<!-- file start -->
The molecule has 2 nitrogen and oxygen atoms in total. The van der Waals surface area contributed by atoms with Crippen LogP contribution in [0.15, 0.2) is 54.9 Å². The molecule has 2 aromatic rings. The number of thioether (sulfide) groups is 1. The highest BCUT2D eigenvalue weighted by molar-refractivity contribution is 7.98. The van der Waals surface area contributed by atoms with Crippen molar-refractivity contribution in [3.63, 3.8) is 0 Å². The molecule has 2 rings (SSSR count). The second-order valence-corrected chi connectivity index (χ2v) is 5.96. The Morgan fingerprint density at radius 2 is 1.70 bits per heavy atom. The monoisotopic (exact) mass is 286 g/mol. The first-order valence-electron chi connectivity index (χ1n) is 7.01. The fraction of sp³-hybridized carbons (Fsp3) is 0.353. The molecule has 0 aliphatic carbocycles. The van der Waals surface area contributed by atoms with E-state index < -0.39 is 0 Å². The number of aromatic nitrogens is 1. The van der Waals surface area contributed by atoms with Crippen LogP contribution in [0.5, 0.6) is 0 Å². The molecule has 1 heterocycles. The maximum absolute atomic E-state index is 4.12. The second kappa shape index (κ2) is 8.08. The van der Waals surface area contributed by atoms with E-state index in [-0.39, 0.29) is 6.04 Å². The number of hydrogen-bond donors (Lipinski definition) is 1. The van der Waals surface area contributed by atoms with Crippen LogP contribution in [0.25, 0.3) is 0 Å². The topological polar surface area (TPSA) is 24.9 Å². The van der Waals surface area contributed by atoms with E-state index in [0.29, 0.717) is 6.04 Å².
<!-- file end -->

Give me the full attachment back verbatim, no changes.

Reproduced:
The molecule has 2 nitrogen and oxygen atoms in total. The van der Waals surface area contributed by atoms with Crippen LogP contribution in [0.15, 0.2) is 54.9 Å². The molecule has 2 aromatic rings. The number of thioether (sulfide) groups is 1. The highest BCUT2D eigenvalue weighted by molar-refractivity contribution is 7.98. The van der Waals surface area contributed by atoms with Crippen molar-refractivity contribution in [3.63, 3.8) is 0 Å². The molecule has 2 rings (SSSR count). The second-order valence-corrected chi connectivity index (χ2v) is 5.96. The Morgan fingerprint density at radius 2 is 1.70 bits per heavy atom. The monoisotopic (exact) mass is 286 g/mol. The first-order valence-electron chi connectivity index (χ1n) is 7.01. The fraction of sp³-hybridized carbons (Fsp3) is 0.353. The molecule has 0 aliphatic carbocycles. The van der Waals surface area contributed by atoms with E-state index < -0.39 is 0 Å². The number of aromatic nitrogens is 1. The van der Waals surface area contributed by atoms with Crippen LogP contribution in [0.5, 0.6) is 0 Å². The molecule has 1 heterocycles. The maximum absolute atomic E-state index is 4.12. The second kappa shape index (κ2) is 8.08. The van der Waals surface area contributed by atoms with E-state index in [-0.39, 0.29) is 6.04 Å². The number of hydrogen-bond donors (Lipinski definition) is 1. The van der Waals surface area contributed by atoms with Crippen LogP contribution in [0.25, 0.3) is 0 Å². The topological polar surface area (TPSA) is 24.9 Å². The van der Waals surface area contributed by atoms with E-state index in [0.29, 0.717) is 6.04 Å².